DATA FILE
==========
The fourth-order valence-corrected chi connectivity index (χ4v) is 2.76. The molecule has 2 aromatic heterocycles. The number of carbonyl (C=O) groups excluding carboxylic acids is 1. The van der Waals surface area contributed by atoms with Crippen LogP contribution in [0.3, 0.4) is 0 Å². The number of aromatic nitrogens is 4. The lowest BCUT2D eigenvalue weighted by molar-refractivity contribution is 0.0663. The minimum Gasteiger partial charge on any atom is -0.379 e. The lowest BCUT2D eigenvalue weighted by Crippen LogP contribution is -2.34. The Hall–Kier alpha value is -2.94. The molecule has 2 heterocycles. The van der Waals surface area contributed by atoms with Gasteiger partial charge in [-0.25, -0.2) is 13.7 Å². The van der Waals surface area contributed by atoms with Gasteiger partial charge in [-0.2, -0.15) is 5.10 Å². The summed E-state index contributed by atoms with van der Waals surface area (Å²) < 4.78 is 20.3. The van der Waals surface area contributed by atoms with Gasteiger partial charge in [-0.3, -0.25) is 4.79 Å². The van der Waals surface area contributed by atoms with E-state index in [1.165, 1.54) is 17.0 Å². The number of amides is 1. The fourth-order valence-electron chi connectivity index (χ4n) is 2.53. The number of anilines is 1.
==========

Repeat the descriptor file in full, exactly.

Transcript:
The fourth-order valence-corrected chi connectivity index (χ4v) is 2.76. The molecule has 2 aromatic heterocycles. The number of carbonyl (C=O) groups excluding carboxylic acids is 1. The van der Waals surface area contributed by atoms with Crippen LogP contribution in [0.3, 0.4) is 0 Å². The number of aromatic nitrogens is 4. The lowest BCUT2D eigenvalue weighted by molar-refractivity contribution is 0.0663. The minimum Gasteiger partial charge on any atom is -0.379 e. The lowest BCUT2D eigenvalue weighted by Crippen LogP contribution is -2.34. The Hall–Kier alpha value is -2.94. The molecule has 2 heterocycles. The van der Waals surface area contributed by atoms with Gasteiger partial charge in [-0.25, -0.2) is 13.7 Å². The van der Waals surface area contributed by atoms with Gasteiger partial charge in [-0.2, -0.15) is 5.10 Å². The summed E-state index contributed by atoms with van der Waals surface area (Å²) < 4.78 is 20.3. The van der Waals surface area contributed by atoms with Gasteiger partial charge in [-0.3, -0.25) is 4.79 Å². The van der Waals surface area contributed by atoms with E-state index in [1.165, 1.54) is 17.0 Å². The number of amides is 1. The fourth-order valence-electron chi connectivity index (χ4n) is 2.53. The number of anilines is 1.